I wanna show people how I built my worldview, not so that they can adopt it, but so that there can be a template for doing it yourself. - I love though that you've said, and this is actually really interesting, I wanna go into this, but you've said that it's okay if you wanna adopt my worldview, I think that's how it starts, you steal somebody else's. - Yeah, that's how I did it. - So walk me through that 'cause I think seeing the way that you do it is maybe it's certainly as important, maybe even more important than the actual worldview that you present, which is very coherent and very compelling. But how does that process look? If it starts with stealing somebody else's while you get the momentum going, how do you progress beyond that? - Well, you have to learn how to think. I mean, that's the first part of it. Ralph Waldenverson, who is one of the early thinkers that really blew my mind said that a young man reveres men of genius because to speak truly they are more himself than he is. And that is the perfect sort of way to think about being young and trying to build a mindset for yourself is that when you read the great philosophers or just the great thinkers about anything, what is so enlightening about them is that they knew how to say these things. They articulated them in a certain way that when I read them in a lot of Emerson, almost all of Emerson, when I'm reading it, it was like this series of revelations where it was like, yes, that is what I was thinking about this. This is what I wanna say about it. And so Emerson is right. He was more me than I was at that moment because he was articulating those things. So you start off by adopting the beautiful thinkers and beautiful articulators of the past. And then by just applying a little bit of critical thinking, you're gonna sort of carve out your own statue. You're gonna carve away the things that don't mesh with you and you're gonna add on the things that do. And that's a long process of cultivating something that you can sort of have and use to judge all incoming information against. - Yeah, it's interesting because without sort of that eloquence was sort of how I put things together in my own head about, people often talk about thinking unique thoughts, right? And that's like a big obsession. It's not a unique thought, whatever. And I thought, wow, I'm not sure that I ever really have unique thoughts. What I'm trying to do is take in enough information that I can make unique connections, right? So what you're saying about pairing away the sculpture until only you remain is actually pretty beautiful. Was it Michelangelo that said that? Like I don't, I carve away the pieces that aren't David or whatever until I, you know, until its form is finally revealed. It's actually a really interesting way of thinking about it. Why do you think cultivating a worldview is useful? - I think it's useful because it provides a foundation through which you can act. You know, it's hard to act in the world, in an intentional way, without having a base or a foundation in which you feel stable and stable and you're comfortable with. That was the kind of anxiety, the cosmic anxiety that I was feeling at that time when I was a little bit younger was that I don't know how to move forward here because I don't feel like I'm stepping on something that's odd. I feel like I'm stepping on so many clouds, you know, and it's sort of, it was disorienting. And so when you start figuring out what your worldview is, which is just another way to say, when you start to figure out, you know, what your morals are and what your philosophy is as an individual person, but also how that relates to the world. The way forward looks a lot more clear because it almost becomes inevitable what you have to do. When you make a moral decision, you're making a decision based on how you should, it's based on how you should act. So, you know, once you start to get a handle on it, I think the world becomes a little bit less scary and your actions in it become a little bit more certain and intentional. I think that's what we're all trying to do. At least that's what I was trying to do back. - It's really great answer. So I love that metaphor that you're using of it, feeling like you're stepping on clouds, sort of that squishy, marshy, like am I about to fall through? Like kind of vibe, which very much I had in my early 20s for sure. Do you know Pete Carroll? - Yeah. - So I'm not a big sports guy, but he happened to be the coach of USC and then the Seahawks and being from Tacoma and having gone to USC, made my radar. And then, you read Angela Duckworth's book, "Grit." - I haven't. - He comes up in that and she really lays out his philosophy. So he was the coach of New England, the New England Patriots and didn't do well, ends up getting fired, goes to college football, ends up crushing it at USC and then going on to the Seahawks and winning the Super Bowl. And people ask him like, what the hell? Like how did you go from getting fired to having such a crazy career in college and then back to the NFL as a winning coach? And he said, somebody told me, you lack a life philosophy. And he said it was really realizing that I needed a life philosophy. I needed that base that you're talking about to have the firmness under my feet, the way forward, as you said, like the way forward becomes really clear. And I think when people are really thinking about like, so the question I get asked more than anything, how do I find my passion? - Yeah.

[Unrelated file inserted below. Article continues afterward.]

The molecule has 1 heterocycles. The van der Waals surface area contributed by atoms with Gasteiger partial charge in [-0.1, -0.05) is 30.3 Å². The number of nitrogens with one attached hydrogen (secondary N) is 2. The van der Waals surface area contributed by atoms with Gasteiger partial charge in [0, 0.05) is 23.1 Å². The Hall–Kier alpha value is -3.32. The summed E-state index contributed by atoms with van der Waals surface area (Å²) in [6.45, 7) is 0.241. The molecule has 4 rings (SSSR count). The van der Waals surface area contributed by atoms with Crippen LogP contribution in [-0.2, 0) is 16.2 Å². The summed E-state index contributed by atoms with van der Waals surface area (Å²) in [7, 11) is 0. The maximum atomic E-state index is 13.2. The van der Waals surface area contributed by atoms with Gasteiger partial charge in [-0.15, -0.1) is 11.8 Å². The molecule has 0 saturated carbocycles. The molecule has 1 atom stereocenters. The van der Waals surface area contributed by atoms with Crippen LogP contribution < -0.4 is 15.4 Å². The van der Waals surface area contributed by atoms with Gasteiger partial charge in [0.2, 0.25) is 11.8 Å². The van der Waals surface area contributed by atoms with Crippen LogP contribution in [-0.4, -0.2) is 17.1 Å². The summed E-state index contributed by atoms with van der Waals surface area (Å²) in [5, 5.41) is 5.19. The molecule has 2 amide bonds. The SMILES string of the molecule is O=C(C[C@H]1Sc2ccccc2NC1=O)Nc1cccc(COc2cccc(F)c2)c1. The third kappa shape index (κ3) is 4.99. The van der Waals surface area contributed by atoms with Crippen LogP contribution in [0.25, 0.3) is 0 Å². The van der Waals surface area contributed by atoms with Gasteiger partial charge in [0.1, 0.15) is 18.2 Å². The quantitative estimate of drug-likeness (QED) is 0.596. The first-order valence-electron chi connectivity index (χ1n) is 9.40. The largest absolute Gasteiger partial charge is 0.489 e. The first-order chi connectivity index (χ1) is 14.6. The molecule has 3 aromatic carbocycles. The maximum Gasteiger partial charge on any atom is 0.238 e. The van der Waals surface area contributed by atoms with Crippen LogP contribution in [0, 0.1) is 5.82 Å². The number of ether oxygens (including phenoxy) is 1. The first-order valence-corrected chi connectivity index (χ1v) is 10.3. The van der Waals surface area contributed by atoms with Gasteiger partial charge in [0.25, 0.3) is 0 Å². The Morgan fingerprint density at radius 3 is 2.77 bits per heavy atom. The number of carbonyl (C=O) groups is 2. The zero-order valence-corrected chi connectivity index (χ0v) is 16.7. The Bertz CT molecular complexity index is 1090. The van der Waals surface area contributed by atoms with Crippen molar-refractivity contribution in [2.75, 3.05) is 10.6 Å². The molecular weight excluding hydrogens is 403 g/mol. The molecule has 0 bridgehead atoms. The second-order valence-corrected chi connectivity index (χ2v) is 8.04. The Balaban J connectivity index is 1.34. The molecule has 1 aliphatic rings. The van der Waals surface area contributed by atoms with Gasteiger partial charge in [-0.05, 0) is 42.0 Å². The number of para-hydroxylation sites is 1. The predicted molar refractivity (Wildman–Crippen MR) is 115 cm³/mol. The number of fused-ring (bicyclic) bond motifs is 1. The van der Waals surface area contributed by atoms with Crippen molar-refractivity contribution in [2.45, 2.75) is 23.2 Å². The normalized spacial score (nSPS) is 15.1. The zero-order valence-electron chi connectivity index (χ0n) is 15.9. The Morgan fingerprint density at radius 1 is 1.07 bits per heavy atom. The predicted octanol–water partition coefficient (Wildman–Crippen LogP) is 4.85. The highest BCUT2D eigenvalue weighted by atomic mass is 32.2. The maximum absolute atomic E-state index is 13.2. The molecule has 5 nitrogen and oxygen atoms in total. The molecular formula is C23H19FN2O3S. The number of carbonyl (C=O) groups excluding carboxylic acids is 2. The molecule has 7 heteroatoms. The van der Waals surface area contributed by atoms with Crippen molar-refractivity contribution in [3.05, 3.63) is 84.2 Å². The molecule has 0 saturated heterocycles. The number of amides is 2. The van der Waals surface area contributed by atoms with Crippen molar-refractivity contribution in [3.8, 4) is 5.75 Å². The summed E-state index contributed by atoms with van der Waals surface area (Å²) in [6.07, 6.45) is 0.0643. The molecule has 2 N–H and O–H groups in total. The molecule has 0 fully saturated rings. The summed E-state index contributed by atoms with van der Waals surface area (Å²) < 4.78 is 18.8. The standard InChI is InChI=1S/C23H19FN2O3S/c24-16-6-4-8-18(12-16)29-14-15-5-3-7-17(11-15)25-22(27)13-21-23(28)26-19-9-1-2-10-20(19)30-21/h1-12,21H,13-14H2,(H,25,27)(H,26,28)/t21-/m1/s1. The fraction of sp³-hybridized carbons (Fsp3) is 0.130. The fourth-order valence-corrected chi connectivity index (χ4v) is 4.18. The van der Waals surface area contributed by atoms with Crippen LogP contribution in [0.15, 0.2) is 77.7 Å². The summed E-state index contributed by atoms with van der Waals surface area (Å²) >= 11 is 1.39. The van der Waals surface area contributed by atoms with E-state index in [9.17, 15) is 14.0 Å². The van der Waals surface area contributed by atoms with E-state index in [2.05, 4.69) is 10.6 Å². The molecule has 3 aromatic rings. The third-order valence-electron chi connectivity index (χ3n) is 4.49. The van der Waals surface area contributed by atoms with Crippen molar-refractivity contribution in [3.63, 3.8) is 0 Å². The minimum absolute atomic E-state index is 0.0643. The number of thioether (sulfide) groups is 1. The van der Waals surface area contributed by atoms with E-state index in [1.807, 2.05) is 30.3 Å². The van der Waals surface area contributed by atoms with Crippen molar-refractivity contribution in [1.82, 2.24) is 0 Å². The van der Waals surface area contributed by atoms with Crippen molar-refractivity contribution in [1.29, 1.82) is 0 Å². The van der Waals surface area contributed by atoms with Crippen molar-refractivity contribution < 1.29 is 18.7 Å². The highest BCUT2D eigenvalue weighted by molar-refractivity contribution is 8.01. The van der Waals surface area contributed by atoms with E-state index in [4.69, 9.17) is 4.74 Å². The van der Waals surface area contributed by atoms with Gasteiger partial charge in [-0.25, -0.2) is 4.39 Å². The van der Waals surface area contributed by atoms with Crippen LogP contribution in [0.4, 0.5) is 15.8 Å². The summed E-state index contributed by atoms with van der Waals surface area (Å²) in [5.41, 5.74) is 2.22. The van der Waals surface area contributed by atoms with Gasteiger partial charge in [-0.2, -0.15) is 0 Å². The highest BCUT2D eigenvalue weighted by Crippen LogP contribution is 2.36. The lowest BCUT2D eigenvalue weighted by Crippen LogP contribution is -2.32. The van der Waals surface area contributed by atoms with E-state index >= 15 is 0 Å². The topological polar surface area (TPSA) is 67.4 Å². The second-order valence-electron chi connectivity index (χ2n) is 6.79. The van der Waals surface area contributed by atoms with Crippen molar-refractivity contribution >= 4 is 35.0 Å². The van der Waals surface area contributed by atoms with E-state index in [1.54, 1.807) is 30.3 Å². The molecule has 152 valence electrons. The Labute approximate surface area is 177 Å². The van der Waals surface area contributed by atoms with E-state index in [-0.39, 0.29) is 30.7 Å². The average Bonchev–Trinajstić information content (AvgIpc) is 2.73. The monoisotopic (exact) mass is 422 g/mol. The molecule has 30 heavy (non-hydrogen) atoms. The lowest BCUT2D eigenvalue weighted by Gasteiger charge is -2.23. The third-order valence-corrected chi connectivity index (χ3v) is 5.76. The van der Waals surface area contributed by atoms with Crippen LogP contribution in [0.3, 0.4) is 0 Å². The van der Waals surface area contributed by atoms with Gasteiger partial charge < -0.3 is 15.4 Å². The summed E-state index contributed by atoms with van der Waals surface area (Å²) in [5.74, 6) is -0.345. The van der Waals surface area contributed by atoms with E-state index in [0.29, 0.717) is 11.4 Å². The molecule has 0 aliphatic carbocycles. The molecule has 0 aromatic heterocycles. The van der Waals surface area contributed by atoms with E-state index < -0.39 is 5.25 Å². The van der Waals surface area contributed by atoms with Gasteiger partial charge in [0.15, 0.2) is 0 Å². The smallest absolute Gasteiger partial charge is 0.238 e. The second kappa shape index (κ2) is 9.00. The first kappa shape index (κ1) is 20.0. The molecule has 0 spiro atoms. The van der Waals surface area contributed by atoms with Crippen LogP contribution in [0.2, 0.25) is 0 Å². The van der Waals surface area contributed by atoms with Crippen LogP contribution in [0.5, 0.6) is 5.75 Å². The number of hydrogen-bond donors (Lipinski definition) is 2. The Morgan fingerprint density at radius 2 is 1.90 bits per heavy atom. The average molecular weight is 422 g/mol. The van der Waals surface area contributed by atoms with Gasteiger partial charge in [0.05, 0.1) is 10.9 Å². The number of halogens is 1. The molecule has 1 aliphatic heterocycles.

How Do You Choose Your Passion? (09:13)